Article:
Overall, I just found this type of lesson format where you switch back and forth between video instruction and reinforcement exercises to be very effective. SpanishPod101 does this as well, and I really like it.
Now, to be totally honest, the videos do feel a little over-choreographed at times. They were almost a little gimmicky.
But still, having an instructor on-screen guiding you through the lessons is extremely valuable in my opinion.
So bottom line, if you’re more of a visual learner, you may very well prefer the lesson format of Fluenz over Rocket.
Classroom Type Feel
My second major win for Fluenz somewhat relates back to the previous point about their lessons incorporating instructor-led videos.
In my opinion, the Fluenz program generally has more of a classroom-type of feel to it compared to a standard language learning app. And that’s intentional.
Fluenz states that their lessons are designed to simulate a 1-on-1 tutoring session. To play devil’s advocate, I think their marketing may be pushing it a little. After all, they are just pre-recorded videos.
However, I do have to give Fluenz props. Their courses certainly have a different vibe than most of the language learning apps out there.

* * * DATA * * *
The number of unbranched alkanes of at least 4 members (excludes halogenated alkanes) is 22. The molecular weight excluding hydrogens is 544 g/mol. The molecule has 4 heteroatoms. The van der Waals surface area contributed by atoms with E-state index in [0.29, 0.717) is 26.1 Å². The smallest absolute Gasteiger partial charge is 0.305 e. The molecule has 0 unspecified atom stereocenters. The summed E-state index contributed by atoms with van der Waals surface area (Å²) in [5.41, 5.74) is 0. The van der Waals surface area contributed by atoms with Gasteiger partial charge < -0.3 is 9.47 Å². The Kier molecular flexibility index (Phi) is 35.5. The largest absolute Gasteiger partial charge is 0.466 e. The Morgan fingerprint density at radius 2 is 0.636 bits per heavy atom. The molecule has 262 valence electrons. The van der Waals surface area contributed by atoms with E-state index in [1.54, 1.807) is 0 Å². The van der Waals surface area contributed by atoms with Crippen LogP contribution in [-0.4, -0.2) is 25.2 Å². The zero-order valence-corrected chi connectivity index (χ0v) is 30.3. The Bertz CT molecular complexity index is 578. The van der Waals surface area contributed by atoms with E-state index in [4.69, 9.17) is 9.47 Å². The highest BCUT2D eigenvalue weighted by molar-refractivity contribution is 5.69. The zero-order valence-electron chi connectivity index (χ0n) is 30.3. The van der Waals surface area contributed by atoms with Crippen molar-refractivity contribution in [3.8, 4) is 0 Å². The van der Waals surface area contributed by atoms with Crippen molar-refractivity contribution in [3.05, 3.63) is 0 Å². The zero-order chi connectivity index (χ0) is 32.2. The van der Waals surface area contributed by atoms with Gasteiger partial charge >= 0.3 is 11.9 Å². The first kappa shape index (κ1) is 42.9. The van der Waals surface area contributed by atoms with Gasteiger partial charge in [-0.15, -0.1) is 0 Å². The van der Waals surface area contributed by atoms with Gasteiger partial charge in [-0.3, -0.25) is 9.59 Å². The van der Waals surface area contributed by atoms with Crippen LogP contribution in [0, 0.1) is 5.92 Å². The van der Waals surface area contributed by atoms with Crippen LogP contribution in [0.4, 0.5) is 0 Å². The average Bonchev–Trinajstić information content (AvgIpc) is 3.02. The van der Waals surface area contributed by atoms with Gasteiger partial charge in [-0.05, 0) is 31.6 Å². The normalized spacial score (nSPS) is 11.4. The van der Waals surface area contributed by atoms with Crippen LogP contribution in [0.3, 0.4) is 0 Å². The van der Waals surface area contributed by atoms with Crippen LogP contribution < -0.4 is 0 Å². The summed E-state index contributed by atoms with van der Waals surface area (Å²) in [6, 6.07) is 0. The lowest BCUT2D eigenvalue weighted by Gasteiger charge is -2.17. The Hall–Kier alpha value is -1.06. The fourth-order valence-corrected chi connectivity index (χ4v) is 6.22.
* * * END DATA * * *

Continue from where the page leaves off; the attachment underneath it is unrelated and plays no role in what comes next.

Therefore, I would say that if you’re the type of person who normally excels in a classroom environment, as opposed to self-studying, then Fluenz may work out quite well for you.
Verdict: Which Language Program Is Better Overall?
That about does it for the detail in this comparison, so let’s get to the final verdict. Should you choose Fluenz or Rocket to help you learn a new language?
After testing each program, I think it’s a fairly easy call. Rocket wins this battle by a pretty good margin. Although I do like that the Fluenz lessons emphasize video and their program overall has a little more of a traditional classroom-type feel (which may be ideal for some types of learners out there), I still just think Rocket’s language courses are more comprehensive and conducive for quickly learning a new language.
Between the interactive simulated conversations with fluent speakers and the level of detail provided in their grammar lessons, Rocket is just plain hard to beat. Plus, it doesn’t hurt that Rocket is more affordable than Fluenz as well.
What is the difference between Rocket Languages and Fluenz?
The main difference between Rocket Languages and Fluenz is lesson format. The Rocket lessons include interactive audio lessons and detailed grammar content, whereas the Fluenz lessons take a more traditional classroom-style approach.
Which is the better program, Fluenz or Rocket Languages?
After evaluating the language programs from both Rocket and Fluenz, our team thinks Rocket Languages offers the more complete and well-rounded language courses.
Which language program is cheaper, Rocket Languages or Fluenz?
The courses from both companies are very similar in terms of full retail MSRP; however, Rocket Languages offers larger and more frequent discounts, making them the more affordable option.